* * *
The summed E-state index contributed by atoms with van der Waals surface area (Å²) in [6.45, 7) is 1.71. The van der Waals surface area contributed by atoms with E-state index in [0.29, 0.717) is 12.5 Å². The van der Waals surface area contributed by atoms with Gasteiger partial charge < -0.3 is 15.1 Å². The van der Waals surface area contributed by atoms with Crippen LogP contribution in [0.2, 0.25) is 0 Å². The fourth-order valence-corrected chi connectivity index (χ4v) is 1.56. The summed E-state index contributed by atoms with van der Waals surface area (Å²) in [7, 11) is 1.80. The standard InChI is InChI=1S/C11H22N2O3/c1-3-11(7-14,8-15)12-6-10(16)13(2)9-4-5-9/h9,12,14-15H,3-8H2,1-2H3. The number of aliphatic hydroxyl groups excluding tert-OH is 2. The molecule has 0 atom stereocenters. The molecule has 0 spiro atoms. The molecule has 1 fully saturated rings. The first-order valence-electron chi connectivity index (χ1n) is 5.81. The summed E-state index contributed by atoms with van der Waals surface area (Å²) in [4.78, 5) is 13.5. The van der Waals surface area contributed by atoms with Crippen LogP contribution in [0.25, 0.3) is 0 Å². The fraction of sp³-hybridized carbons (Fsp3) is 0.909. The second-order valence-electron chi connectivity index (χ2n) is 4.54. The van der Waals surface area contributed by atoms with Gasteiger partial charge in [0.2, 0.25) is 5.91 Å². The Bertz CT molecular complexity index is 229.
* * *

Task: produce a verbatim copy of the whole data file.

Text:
The summed E-state index contributed by atoms with van der Waals surface area (Å²) in [6.45, 7) is 1.71. The van der Waals surface area contributed by atoms with E-state index in [0.29, 0.717) is 12.5 Å². The van der Waals surface area contributed by atoms with Gasteiger partial charge < -0.3 is 15.1 Å². The van der Waals surface area contributed by atoms with Crippen LogP contribution in [0.2, 0.25) is 0 Å². The fourth-order valence-corrected chi connectivity index (χ4v) is 1.56. The summed E-state index contributed by atoms with van der Waals surface area (Å²) in [7, 11) is 1.80. The standard InChI is InChI=1S/C11H22N2O3/c1-3-11(7-14,8-15)12-6-10(16)13(2)9-4-5-9/h9,12,14-15H,3-8H2,1-2H3. The number of aliphatic hydroxyl groups excluding tert-OH is 2. The molecule has 0 atom stereocenters. The molecule has 0 spiro atoms. The molecule has 1 fully saturated rings. The first-order valence-electron chi connectivity index (χ1n) is 5.81. The summed E-state index contributed by atoms with van der Waals surface area (Å²) in [4.78, 5) is 13.5. The van der Waals surface area contributed by atoms with Crippen LogP contribution in [0.25, 0.3) is 0 Å². The fraction of sp³-hybridized carbons (Fsp3) is 0.909. The second-order valence-electron chi connectivity index (χ2n) is 4.54. The van der Waals surface area contributed by atoms with Gasteiger partial charge in [0.2, 0.25) is 5.91 Å². The Bertz CT molecular complexity index is 229.